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Article in MCS-Aware Magazine

FMA UK chair Des Quinn had an article featured in the Spring/Summer edition of MSC-Aware Magazine

"Fibromyalgia and MCS are conditions that can both benefit from more awareness and research. People affected by them have their choice and freedom limited but also their lives stunted with many experiencing grief at the loss of their previous quality of life. They also face the challenges that their condition presents, and the consequences of others ignorance and health professionals lack of options.
 

Our charity exists to support people living with fibromyalgia and those affected by it. Part of our core activities is to increase awareness of the condition in as many ways as possible. The charity is based in Paisley, near Glasgow with volunteers and over 150 support groups across the UK. We operate helplines, send out free resources and work with researchers to further knowledge about the condition.

 

Fibromyalgia is a chronic condition of widespread pain and profound fatigue and is thought to affect as many as 1 in 20 people. The pain tends to be felt as diffuse aching or burning, often described as head to toe. It may be worse at some times than at others. It may also change location, usually becoming more severe in parts of the body that are used the most.

 

The fatigue ranges from feeling tired, to the exhaustion of a flu-like illness. It may come and go, and people can suddenly feel drained of all energy - as if someone just "pulled the plug"

 

Awareness Days 

International awareness day falls on the birthday of Florence Nightingale and is also International Nursing Day. She suffered from a chronic health condition which could possibly be fibro and since the mid-90s May 12th has been the day that people with fibro from all over the world try to raise awareness.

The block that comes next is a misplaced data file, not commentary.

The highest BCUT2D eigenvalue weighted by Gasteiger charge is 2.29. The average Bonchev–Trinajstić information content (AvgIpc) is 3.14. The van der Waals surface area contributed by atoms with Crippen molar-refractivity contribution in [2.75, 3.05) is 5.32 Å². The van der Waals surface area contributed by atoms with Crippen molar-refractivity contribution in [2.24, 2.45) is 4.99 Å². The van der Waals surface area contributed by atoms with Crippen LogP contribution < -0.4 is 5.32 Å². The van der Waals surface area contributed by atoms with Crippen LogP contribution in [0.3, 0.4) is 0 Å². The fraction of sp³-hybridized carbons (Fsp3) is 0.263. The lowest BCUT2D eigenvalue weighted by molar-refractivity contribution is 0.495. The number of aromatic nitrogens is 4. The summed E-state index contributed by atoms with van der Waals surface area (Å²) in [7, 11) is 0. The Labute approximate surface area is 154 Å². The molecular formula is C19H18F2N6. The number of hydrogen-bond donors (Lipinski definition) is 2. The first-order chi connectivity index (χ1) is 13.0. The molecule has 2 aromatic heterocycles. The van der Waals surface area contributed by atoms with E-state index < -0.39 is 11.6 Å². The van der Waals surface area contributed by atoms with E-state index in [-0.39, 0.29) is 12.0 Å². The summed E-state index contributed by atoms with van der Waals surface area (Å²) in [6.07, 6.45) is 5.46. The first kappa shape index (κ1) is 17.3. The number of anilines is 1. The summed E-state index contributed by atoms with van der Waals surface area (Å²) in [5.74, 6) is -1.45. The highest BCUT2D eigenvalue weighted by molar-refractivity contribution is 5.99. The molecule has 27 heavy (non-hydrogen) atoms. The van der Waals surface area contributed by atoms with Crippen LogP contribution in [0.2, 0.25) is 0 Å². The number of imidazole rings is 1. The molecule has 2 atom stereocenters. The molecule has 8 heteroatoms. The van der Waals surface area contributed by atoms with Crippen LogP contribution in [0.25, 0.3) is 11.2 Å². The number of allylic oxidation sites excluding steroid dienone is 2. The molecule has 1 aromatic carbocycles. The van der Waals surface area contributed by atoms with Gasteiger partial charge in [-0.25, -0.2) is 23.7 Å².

In the US the month of May can also be seen to feature many fibro awareness events but, in the UK, we focus on May 12th and have an awareness week in September. We promote all activities that bring the condition to wider attention through case studies, group events, and online activities.

 

Awareness week is set by FMA UK and can change dates each year, but it starts on the first Sunday in September. Both of these events give the opportunity to try and increase awareness of a condition.

 

 

Many within our community express difficulties finding the correct medication that works for them but also suffer with more frequent and severe side effects than occur with others. Pain is a significant part of fibromyalgia, and we are more sensitive to touch with a cuddle causing pain for some.

 

There are also many reports of some people with fibro having sensitivity to light and sound particularly when stress levels are heightened. Some also mention that washing powder or air fresheners can cause discomfort and there are some that also have a diagnosis of MCS as well as fibro.

 

We recently lost a long-time supporter Maureen who was virtually housebound for the last 20 years or so and particularly the last two years. Her allergies, chemical sensitivity as well as her fibro meant that she was limited to when she could leave the house and lived a very restricted life in terms of interactions and even what food she could eat. In the latter 2 years she needed friends to shop for her. Necessary hospital visits were a real problem with staff not always believing her multiple allergies.

 

She participated on our helpline for a long time until even this was too much of a challenge for her. I was never able to meet her but got regular updates through the years from those who knew her. Her constant support for the charity was most welcome.
 

I have the perspective from my own experience of fibromyalgia and consider myself fortunate to be still able to do as much as I am able. I am not my fibro and fibromyalgia is not all that I am. Others without chronic invisible illnesses find it hard to appreciate our struggle or that we are more than our condition.

 

Support groups and patient advocacy are critical in helping people deal with our conditions. By working together, we can ensure that the newly diagnosed do not feel alone and are informed of options open to them including good sources of quality information."


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